I knew we were off and running when the exchange around assonance and alliteration – it was right out of improv acting – “take the offer without reservation and do something to it.” I remember paying close attention as we talked – so that I could imprint the memory on my mind. The six minutes went by like a flash and like an eternity.
This isn’t like the 90s, when a small group of clearly unhinged nutbags hijacked the public discourse and led an idiot’s crusade against Bill Clinton. This time it’s moderate squishes like me and moderate non-squishes like Paul Krugman carrying the pitchforks. Anyone who doesn’t understand deep in their bones why this has happened doesn’t really understand what’s been going on in America for the past decade. I’d put about half the press corps in that category. Your mileage might vary.
Krugman’s own blog is making this clear on a nearly daily basis: “The truth is that I don’t like having to do what I do in the Times, pointing out lies and corruption all the time. I wish we were having a civilized discussion. But we aren’t.”
The Wall Street Journal had a good analysis of the possible waning of Wal-Mart earlier this week. But the most fascinating part was the Flash-animated map showing the growth of Wal-Mart outlets in the US over 40 years. You have to think of a spreading epidemic.
Update That link to the map doesn’t seem to work, even though the Journal encourages readers to email it to people. I don’t know whether it’s a temporary outage or something systemic.
The Financial Times writes about the bewildering number of acronyms plaguing French life. I’d never encountered the acro-stocracy before.
Make a phone call from Mt Everest, they write.
That’s all well and good, but I’m seeking something simpler. I live in a fabulous neighborhood in Berkeley, but it’s a nearly perfect black hole for mobile telephones. I know for certain that users of T-Mobile and ATT need to wander out on the street to get a faint signal. On most days I can see various neighbors wandering along the sidewalk, trying to find that magic spot where their phone will work. Verizon users seem to be better served, and my family is planning to switch to them, damn the contract penalties.
All of the services, by the way, have coverage maps that pretend that we should get a good signal. We don’t.
As a Wall Street Journal subscriber, I received an email telling me that I now had a personal page on WSJ.com. Clever, I thought, a WSJ version of Pageflakes or Netvibes. I wouldn’t use it, but it’s a good idea.
However, the Journal falls into the usual pit of old-style newspaper sites: we wouldn’t dare give you access to anyone else’s content. I can remix all sorts of WSJ content, but there’s no option to add other feeds. How could anyone with a brain who knows what an RSS feed is do such a thing?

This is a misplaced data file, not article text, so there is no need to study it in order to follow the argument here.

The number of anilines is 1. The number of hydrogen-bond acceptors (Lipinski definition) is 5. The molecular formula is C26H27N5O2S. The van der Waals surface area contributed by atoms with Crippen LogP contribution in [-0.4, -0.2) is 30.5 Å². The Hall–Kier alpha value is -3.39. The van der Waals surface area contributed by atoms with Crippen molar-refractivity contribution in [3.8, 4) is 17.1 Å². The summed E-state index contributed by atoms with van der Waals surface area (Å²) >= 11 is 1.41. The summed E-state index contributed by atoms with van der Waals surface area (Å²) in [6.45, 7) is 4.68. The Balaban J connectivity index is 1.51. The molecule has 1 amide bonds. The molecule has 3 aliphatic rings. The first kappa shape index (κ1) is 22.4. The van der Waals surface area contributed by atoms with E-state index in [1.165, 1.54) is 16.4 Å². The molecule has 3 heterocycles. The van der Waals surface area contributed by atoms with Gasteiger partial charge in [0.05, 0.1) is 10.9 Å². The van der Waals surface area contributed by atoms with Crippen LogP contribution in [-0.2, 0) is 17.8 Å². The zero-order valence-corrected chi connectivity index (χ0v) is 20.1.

Instead they could have provided the many WSJ.com subscribers their first glance of a new world of multiple information sources. Felix Salmon has even provided a helpful visual guide to the econoblogosphere that they could have shamelessly cribbed. A bad, missed opportunity, but one that could easily be rectified.
Everyone who follows this sort of thing knows that Stephen Fry is a polymath. But I’m startled by how intensely he follows the to-ing and fro-ing of mobile technology. His newish blog has a lengthy essay (which he calls a blessay) on smartphones, PDAs, etc. I found it hilarious:
I have, over the past twenty years been passionately addicted to all manner of digital devices, Mac-friendly or not; I have gorged myself on electronic gismos, computer accessories, toys, gadgets and what-have-yous of all descriptions, but most especially what are now known as SmartPhones. PDAs, Wireless PIMs, call them what you will. My motto is:
I have never seen a SmartPhone I haven’t bought
Just came across an excellent post by Maggie Mahar on class and health, and how it explains much of the dismal performance of the US in international comparisons. The ringing conclusion quotes UCSF’s Steven Schroeder:
Americans take great pride in asserting that we are number one in terms of wealth, number of Nobel Prizes, and military strength. Why don’t we try to become number one in health?
I’m as anti-militarist as any good Berkeley resident should be, but I’m sitting in my office in the Presidio (an army base for three different nations over more than 200 years) with my heart leaping. Why? The Blue Angels are practicing for their shows in San Francisco over the weekend and it so happens that my building is right below dozens of fly-overs by the screaming jets, tearing through the skies. An incredible sight.
When I wrote yesterday about blogs on every imaginable subject, I was thinking of niches like my friend David Derrick’s erudite exploration of the works of Arnold Toynbee. But today I encountered The “blog” of “unnecessary” quotation marks. I love it, but it’s a matter of wonder to me that someone thought of it.